PrintE-mail Written by Ryan Pollard

Every now and then, Hollywood takes a franchise that is beloved by many and adapts it for the big screen, yet sometimes, they tend to process it and reconstruct as a means of targeting specific demographics rather than create a good movie that would honour its own legacy. There have been big examples of that with the recent Transformers movies and the recent two Teenage Mutant Ninja Turtles films (notice a patterned connection there? *cough* Michael Bay), but in the case of 2017’s Power Rangers, it stays faithful to its core aspects, as well as trying to be a modern update. It is true that the filmmakers involved are trying to set up a new movie franchise, but unlike the aforementioned Bay-backed movies, this is much more a character-driven story where our main protagonists are actually likeable and you do spend time connecting with their personalities, flaws and ultimately, close friendship, by the end.


We are given a much more mature approach to the mythology of Power Rangers without it falling into the clichéd trend of going dark and gritty, feeling more like a Marvel movie with the heroes discovering their powers and discovering themselves and their mission in life, while also embracing the fun side of being a hero. Even when moral lessons are being learned, the movie has a sense of humour and heart with these characters bonding over the course of the movie, and the chemistry between them is believable and genuine. Plus, each of our main heroes have clear motivation, growth, personalities and go on a journey that changes them forever, starting out as troubled individuals before becoming better ones.


This is greatly reflected in the performances, and despite the fact that these young actors are fairly new to the acting business, Dacre Mongomery, Naomi Scott, R.J. Cyler, Becky G and Ludi Lin all give very charming and charismatic performances that helps elevate their characters to being much more than just your generic teenagers with attitude, which is demonstrated during a pivotal campfire scene. Power Rangers’ veteran Bryan Cranston brings grit and wisdom to the uncle-like Zordon, whilst Elizabeth Banks easily steals the show and appears to be having an absolute blast as Rita Repulsa by chewing up the scenery, being sadistic and creepy, as well as gleeful and fun. She could’ve easily been the worst or most annoying aspect about the movie, but Banks pulls it off with real gusto and verve.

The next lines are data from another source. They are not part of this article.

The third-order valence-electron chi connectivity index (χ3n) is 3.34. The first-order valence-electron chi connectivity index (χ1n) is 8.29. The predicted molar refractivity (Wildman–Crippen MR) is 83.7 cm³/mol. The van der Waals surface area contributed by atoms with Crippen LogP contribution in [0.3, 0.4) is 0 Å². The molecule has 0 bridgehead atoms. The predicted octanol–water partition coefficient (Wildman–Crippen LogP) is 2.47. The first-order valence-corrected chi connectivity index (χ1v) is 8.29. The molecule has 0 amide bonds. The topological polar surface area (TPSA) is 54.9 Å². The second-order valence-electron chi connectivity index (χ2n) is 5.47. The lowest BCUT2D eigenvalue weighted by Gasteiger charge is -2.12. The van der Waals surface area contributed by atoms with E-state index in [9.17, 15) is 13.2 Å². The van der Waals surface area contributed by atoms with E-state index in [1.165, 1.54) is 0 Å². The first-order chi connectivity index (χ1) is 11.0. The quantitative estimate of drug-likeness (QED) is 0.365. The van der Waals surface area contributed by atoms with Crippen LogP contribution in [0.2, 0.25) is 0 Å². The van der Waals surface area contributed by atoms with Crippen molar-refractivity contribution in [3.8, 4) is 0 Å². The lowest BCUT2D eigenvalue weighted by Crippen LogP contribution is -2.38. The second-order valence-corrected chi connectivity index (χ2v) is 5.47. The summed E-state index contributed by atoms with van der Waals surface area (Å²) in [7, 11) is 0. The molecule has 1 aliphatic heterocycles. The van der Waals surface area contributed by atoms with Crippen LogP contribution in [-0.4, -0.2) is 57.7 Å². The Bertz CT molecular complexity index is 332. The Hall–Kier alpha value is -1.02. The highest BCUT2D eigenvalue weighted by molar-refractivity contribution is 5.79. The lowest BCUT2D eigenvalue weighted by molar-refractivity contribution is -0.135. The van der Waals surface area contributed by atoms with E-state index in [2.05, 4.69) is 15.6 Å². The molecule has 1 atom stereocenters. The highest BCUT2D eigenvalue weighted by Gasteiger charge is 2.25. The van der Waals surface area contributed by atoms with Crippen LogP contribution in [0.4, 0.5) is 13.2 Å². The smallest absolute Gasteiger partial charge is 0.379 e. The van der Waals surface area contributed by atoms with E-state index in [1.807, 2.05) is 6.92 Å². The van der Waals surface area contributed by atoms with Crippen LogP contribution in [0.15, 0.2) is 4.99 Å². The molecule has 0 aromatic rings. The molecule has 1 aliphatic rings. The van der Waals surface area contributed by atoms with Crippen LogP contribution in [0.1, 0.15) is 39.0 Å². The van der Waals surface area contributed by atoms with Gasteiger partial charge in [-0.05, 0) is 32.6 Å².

That’s not to say the film is flawless as it definitely has its issues; the visual aesthetic is something that will divide audiences, and to this reviewer, the design choices feel too Guyver-esque, especially with the suits that are very bio-boosted armour inspired, and the spaceship interiors feel too much like a rip-off from the design work of Man of Steel. In regards to Alpha 5, the character is as problematic as he was in the show, and it feels almost as if Bill Hader was far too restricted with the material he was given, which makes his delivery feel rather forced. While the whole action-packed climax perfectly nailed the balance between the emotional stakes and the campy fun, it all feels rushed in execution, which means that if you were hoping to see the Power Rangers in action for a long period of time, you might feel disappointed. Oh, and stop it with your Kirspy Kreme product placement! SERIOUSLY!!!


While Power Rangers isn’t entirely a perfect movie, it is in no ways the absolute misfire everyone feared it would be. It is not Josh Trank’s Fant4stic, neither is it the recent TMNT and Transformers movies; it easily overshadowing all of them thanks to its heart, humour, spectacle and having characters that are genuinely likeable and charming. Even when the dialogue is occasionally ropey and clunky, that doesn’t show thanks to the commendable performances on display, and these young actors ought to have a bright future ahead of them. Director Dean Israelite has done a solid job of creating a reboot that’s actually been given a lot of care and attention, which is something that’s very rare nowadays considering the current state of reboots (Ghostbusters 2016 anyone?). It reinvents the franchise in a bold and mature way, while never losing sight of the campy fun that made Power Rangers so beloved to begin with, and for that alone, that makes this movie a worthwhile surprise.




Expected rating: 5/10


Final rating:

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